Some of you might know that I started a 21-day cleanse diet on Monday. This is probably not “church news,” but I wanted to explain some of my thinking because I am looking at it as a spiritual practice.
I should start by explaining what it is. It is vegan, but that’s not all. It also eschews alcohol, caffeine, carbs, gluten, and anything processed. No fake meats or cheeses, no eating out. It’s basically fruits, vegetables, nuts, and seeds, all organic. It’s also a lot more meals, though small.
This was not my idea. Y’all know I like to eat all the things. Lisa wanted to do this for her own reasons and I was skeptical. I don’t really believe in a “cleanse.” As WebMD says, your liver does that. Sure, you can overload your liver and feel crappy – that’s what a hangover is – but that is a temporary condition that is “cleansed” by drinking water instead of wine. That is, whatever the temporary physical benefits of eating clean, they will disappear as soon as you stop eating clean. So I’m not doing this for any physical benefits, though I expect there will be some.
Instead, I’m doing this for two reasons. First, relational. Those who know Lisa know that she is unlikely to be dissuaded from this project. I could fight her, but that will make the next 21 days absolutely miserable for everyone. I figure it will add about three hours of food prep labor to her day, which she just does not have. We never see each other as it is due to radically different schedules and her demanding job. So I decided to join her. I figure we can help each other with food prep – she makes smoothies in the morning and leaves it for me, I prepare her lunch and snacks for the following day – and, at worst, we are in this together.
Second, the essence of any spiritual practice is time and attention. As with dietary changes during Lent, it can shake up your routine and force you to pay attention to what you are doing. I mindlessly eat a lot of things, especially at night after Lisa has gone to bed. Even when I’m not hungry, I will make a bowl of guacamole and pour a bowl of salsa and eat an entire bag of chips with whatever is left of the wine from dinner. This reinforces my crazy schedule; I’d rather eat and drink than go to bed. Of course, that means I’m unlikely to exercise when I get up, which also feeds into the cycle. I need a change. I need to pay attention to what I’m doing and break some habits that are wearing me down. I need a spiritual cleanse in the guise of food.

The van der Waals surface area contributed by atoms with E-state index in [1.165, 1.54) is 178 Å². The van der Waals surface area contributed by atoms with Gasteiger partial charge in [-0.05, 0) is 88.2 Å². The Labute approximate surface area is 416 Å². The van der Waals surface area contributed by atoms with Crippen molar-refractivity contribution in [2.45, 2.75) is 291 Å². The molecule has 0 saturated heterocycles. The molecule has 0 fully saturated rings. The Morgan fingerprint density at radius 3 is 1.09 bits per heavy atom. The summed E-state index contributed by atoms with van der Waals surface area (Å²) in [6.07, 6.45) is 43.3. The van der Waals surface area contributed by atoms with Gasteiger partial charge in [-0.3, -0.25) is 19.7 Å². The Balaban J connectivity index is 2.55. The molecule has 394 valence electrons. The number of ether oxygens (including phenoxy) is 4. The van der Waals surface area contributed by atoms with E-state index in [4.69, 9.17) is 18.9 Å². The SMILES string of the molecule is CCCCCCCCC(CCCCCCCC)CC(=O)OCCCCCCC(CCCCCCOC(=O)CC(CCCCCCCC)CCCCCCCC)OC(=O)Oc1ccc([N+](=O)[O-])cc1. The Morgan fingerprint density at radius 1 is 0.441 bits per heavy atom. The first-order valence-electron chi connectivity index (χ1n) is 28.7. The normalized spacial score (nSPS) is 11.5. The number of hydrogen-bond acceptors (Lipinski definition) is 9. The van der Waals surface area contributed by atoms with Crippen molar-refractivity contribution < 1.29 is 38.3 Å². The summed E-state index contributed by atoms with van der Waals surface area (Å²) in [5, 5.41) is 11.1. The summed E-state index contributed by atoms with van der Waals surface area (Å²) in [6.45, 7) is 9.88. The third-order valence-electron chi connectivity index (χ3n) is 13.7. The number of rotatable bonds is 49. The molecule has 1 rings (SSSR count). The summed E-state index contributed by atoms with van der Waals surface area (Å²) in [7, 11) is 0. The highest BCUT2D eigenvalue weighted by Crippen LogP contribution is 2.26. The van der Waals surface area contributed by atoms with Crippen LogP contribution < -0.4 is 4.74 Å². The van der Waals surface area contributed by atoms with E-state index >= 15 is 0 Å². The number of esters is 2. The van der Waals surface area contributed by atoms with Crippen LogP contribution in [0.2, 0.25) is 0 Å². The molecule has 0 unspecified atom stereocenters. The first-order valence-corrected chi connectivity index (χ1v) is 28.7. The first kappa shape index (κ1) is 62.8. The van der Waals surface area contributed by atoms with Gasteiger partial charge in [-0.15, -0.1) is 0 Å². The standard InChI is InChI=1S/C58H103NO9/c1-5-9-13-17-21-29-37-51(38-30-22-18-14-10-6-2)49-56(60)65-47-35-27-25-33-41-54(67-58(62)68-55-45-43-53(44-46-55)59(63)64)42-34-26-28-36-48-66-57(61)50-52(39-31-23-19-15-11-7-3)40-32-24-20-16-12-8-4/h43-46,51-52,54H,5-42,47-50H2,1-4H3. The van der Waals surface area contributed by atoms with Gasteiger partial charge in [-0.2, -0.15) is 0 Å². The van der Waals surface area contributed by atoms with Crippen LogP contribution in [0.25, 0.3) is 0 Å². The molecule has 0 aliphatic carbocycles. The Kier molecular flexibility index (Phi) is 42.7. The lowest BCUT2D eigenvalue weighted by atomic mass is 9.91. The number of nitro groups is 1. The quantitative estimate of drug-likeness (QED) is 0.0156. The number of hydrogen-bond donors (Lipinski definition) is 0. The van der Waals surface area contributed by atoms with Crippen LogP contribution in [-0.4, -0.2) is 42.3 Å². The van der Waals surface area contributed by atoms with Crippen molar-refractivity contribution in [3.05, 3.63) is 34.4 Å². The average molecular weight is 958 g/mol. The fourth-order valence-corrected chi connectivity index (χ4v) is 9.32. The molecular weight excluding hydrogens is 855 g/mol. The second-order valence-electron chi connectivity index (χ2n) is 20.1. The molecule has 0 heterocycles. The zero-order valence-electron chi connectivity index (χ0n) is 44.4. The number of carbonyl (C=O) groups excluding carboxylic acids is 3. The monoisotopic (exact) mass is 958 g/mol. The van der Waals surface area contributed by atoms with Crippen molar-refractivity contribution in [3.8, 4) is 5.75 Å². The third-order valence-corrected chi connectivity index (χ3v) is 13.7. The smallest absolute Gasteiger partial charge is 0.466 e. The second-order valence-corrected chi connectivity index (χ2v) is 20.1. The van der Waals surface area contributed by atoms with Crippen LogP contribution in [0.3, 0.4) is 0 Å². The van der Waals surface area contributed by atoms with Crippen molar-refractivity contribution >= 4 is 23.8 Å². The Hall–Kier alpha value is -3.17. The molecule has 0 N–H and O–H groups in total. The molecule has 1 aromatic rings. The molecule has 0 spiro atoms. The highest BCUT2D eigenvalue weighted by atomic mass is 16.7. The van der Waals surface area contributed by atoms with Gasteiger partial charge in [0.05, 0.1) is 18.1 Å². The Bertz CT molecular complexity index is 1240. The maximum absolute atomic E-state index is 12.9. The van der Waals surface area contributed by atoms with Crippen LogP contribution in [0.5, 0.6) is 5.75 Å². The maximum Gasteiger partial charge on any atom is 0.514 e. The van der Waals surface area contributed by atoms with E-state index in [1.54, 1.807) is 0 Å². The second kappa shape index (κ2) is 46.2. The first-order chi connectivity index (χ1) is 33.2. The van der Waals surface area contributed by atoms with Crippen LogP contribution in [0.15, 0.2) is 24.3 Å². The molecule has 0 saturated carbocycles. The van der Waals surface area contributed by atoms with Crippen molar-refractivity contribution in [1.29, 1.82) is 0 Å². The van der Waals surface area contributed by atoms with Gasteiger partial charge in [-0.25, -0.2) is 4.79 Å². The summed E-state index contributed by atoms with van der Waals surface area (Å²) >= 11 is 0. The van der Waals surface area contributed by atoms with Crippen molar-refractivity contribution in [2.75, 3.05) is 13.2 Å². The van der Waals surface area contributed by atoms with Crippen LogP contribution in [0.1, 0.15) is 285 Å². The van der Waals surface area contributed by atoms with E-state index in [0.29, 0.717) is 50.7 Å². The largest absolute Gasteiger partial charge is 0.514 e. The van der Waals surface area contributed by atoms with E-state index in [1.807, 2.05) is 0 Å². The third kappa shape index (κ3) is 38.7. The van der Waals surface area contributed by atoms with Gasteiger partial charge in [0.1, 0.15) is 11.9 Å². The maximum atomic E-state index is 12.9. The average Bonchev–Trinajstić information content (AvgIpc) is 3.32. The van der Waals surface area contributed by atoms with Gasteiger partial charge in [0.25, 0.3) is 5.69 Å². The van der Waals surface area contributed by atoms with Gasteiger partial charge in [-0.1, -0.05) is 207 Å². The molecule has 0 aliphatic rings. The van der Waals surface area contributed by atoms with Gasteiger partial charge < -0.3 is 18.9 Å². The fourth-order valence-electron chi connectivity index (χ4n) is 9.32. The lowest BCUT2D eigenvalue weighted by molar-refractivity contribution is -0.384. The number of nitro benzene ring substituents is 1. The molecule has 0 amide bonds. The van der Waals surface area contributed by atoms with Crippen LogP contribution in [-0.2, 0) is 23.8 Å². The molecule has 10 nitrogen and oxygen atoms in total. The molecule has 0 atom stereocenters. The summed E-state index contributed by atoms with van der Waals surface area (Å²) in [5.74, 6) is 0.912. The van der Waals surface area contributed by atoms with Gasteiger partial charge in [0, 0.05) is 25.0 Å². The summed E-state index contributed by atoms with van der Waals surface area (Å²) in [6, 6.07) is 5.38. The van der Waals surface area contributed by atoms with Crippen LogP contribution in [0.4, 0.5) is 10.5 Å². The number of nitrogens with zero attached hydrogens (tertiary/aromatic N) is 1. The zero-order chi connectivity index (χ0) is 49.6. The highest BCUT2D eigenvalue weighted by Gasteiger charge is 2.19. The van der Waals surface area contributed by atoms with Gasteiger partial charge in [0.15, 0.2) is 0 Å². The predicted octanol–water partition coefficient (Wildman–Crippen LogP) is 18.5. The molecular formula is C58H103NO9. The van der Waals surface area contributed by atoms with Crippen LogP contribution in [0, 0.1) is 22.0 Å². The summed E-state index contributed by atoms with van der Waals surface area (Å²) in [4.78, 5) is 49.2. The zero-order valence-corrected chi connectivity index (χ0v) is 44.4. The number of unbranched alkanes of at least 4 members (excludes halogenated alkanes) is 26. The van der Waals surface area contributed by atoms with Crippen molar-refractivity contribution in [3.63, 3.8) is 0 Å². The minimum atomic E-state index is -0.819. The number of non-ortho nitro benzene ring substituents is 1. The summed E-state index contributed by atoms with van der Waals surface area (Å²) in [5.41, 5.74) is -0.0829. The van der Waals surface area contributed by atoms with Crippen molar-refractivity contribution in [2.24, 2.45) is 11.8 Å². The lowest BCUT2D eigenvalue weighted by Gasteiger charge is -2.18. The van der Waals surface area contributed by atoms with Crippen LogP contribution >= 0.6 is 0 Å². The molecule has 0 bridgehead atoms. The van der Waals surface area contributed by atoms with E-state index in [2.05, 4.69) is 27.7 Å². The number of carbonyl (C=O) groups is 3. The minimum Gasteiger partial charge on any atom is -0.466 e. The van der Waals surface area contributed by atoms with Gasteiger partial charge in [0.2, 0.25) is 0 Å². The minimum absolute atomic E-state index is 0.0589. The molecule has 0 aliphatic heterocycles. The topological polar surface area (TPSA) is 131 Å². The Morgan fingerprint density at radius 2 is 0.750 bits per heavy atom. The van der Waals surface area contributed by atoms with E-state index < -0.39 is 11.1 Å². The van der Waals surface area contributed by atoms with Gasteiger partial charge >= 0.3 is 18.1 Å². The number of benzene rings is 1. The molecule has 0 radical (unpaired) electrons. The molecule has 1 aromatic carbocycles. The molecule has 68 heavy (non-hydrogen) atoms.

It’s only been a few days, but I feel pretty good. My schedule is still off, but I’m trying. I notice that I’m tired when it gets late, so I go to bed earlier, but I’m sleeping a lot, so I’m still getting up late. Because I’m supposed to eat five meals a day, plus a couple of special drinks, I’m having trouble fitting it all in. That means I’ve probably cut my caloric intake by about half to two-thirds, which is not good. I do feel more focused and alert, except in the afternoons about an hour before dinner when I get a little foggy.
I’m really enjoying the food. One of my other ruts has been in my cooking. I make the same meals every week, primarily for efficiency. I know what to buy at the store. I know exactly how to prepare it and how long it will take. They taste good and are pretty healthy. Part of wanting to do this plan was to remind myself of some flavors, textures, and techniques that I have neglected. Fresh fruits and vegetables, often raw. Nuts and seeds blended into a fascinating array of milks and creams and dressings. I’ve added a little salt to some of the recipes, but far less than I thought I would. I think some of these recipes will stick around. Maybe some of the habits will, too.
I’ll post an occasional update as this process brings things to mind. Food is a big thing in this church, so I would like to be thoughtful about it.
We would appreciate your prayers.